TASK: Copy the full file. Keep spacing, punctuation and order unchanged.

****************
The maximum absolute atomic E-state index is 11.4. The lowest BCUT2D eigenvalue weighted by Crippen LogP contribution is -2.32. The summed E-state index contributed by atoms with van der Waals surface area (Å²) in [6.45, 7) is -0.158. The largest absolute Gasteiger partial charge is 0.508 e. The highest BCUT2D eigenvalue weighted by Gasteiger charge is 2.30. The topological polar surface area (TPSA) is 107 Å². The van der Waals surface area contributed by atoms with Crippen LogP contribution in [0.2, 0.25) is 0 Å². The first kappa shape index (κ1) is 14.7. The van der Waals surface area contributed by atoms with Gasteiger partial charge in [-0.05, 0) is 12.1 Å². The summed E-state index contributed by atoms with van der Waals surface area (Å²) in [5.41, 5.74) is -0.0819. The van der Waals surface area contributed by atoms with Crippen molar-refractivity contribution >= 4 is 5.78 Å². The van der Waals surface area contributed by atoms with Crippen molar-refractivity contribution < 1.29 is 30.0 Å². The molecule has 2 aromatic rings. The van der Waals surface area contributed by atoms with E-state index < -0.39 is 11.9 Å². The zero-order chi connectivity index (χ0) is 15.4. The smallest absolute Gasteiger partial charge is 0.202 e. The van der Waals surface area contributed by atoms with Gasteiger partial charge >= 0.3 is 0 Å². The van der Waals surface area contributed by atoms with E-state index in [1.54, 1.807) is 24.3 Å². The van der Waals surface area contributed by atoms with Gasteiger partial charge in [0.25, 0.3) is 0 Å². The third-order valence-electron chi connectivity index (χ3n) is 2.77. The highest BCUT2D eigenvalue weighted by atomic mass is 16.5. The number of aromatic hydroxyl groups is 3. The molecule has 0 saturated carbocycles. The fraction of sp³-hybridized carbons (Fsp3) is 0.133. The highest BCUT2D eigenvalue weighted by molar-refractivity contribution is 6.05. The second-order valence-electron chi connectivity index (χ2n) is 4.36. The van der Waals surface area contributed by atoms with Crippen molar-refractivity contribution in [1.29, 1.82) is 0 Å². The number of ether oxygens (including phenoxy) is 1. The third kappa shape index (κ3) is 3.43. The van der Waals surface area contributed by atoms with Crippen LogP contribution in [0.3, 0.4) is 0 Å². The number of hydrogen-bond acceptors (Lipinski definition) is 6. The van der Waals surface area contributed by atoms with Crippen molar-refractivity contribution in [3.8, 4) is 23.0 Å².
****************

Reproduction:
The maximum absolute atomic E-state index is 11.4. The lowest BCUT2D eigenvalue weighted by Crippen LogP contribution is -2.32. The summed E-state index contributed by atoms with van der Waals surface area (Å²) in [6.45, 7) is -0.158. The largest absolute Gasteiger partial charge is 0.508 e. The highest BCUT2D eigenvalue weighted by Gasteiger charge is 2.30. The topological polar surface area (TPSA) is 107 Å². The van der Waals surface area contributed by atoms with Crippen LogP contribution in [0.2, 0.25) is 0 Å². The first kappa shape index (κ1) is 14.7. The van der Waals surface area contributed by atoms with Gasteiger partial charge in [-0.05, 0) is 12.1 Å². The summed E-state index contributed by atoms with van der Waals surface area (Å²) in [5.41, 5.74) is -0.0819. The van der Waals surface area contributed by atoms with Crippen molar-refractivity contribution >= 4 is 5.78 Å². The van der Waals surface area contributed by atoms with Crippen molar-refractivity contribution < 1.29 is 30.0 Å². The molecule has 2 aromatic rings. The van der Waals surface area contributed by atoms with E-state index < -0.39 is 11.9 Å². The zero-order chi connectivity index (χ0) is 15.4. The smallest absolute Gasteiger partial charge is 0.202 e. The van der Waals surface area contributed by atoms with Gasteiger partial charge >= 0.3 is 0 Å². The van der Waals surface area contributed by atoms with E-state index in [1.54, 1.807) is 24.3 Å². The van der Waals surface area contributed by atoms with Gasteiger partial charge in [0.25, 0.3) is 0 Å². The third-order valence-electron chi connectivity index (χ3n) is 2.77. The highest BCUT2D eigenvalue weighted by atomic mass is 16.5. The number of aromatic hydroxyl groups is 3. The molecule has 0 saturated carbocycles. The fraction of sp³-hybridized carbons (Fsp3) is 0.133. The highest BCUT2D eigenvalue weighted by molar-refractivity contribution is 6.05. The second-order valence-electron chi connectivity index (χ2n) is 4.36. The van der Waals surface area contributed by atoms with Crippen molar-refractivity contribution in [1.29, 1.82) is 0 Å². The number of ether oxygens (including phenoxy) is 1. The third kappa shape index (κ3) is 3.43. The van der Waals surface area contributed by atoms with Crippen LogP contribution in [0.3, 0.4) is 0 Å². The number of hydrogen-bond acceptors (Lipinski definition) is 6. The van der Waals surface area contributed by atoms with Crippen molar-refractivity contribution in [3.8, 4) is 23.0 Å².